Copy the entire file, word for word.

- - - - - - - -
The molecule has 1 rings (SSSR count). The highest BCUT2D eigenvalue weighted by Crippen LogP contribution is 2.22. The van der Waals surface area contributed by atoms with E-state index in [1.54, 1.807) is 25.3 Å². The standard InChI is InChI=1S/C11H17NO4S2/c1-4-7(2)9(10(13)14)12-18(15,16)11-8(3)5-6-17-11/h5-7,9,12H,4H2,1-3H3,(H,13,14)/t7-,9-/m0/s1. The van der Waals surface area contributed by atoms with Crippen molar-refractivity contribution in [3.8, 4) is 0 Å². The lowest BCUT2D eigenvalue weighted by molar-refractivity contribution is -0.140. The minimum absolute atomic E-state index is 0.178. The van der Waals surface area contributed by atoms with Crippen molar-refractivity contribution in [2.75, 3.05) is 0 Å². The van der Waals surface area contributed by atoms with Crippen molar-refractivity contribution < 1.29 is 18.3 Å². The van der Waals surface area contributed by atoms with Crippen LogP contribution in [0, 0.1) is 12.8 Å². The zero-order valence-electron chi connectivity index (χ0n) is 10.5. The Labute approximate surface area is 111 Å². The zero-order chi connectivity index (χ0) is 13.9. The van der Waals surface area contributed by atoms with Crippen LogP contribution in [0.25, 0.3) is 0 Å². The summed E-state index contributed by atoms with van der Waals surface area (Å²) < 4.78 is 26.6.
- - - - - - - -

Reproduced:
The molecule has 1 rings (SSSR count). The highest BCUT2D eigenvalue weighted by Crippen LogP contribution is 2.22. The van der Waals surface area contributed by atoms with E-state index in [1.54, 1.807) is 25.3 Å². The standard InChI is InChI=1S/C11H17NO4S2/c1-4-7(2)9(10(13)14)12-18(15,16)11-8(3)5-6-17-11/h5-7,9,12H,4H2,1-3H3,(H,13,14)/t7-,9-/m0/s1. The van der Waals surface area contributed by atoms with Crippen molar-refractivity contribution in [3.8, 4) is 0 Å². The lowest BCUT2D eigenvalue weighted by molar-refractivity contribution is -0.140. The minimum absolute atomic E-state index is 0.178. The van der Waals surface area contributed by atoms with Crippen molar-refractivity contribution in [2.75, 3.05) is 0 Å². The van der Waals surface area contributed by atoms with Crippen molar-refractivity contribution < 1.29 is 18.3 Å². The van der Waals surface area contributed by atoms with Crippen LogP contribution in [0, 0.1) is 12.8 Å². The zero-order valence-electron chi connectivity index (χ0n) is 10.5. The Labute approximate surface area is 111 Å². The zero-order chi connectivity index (χ0) is 13.9. The van der Waals surface area contributed by atoms with Crippen LogP contribution in [0.25, 0.3) is 0 Å². The summed E-state index contributed by atoms with van der Waals surface area (Å²) < 4.78 is 26.6.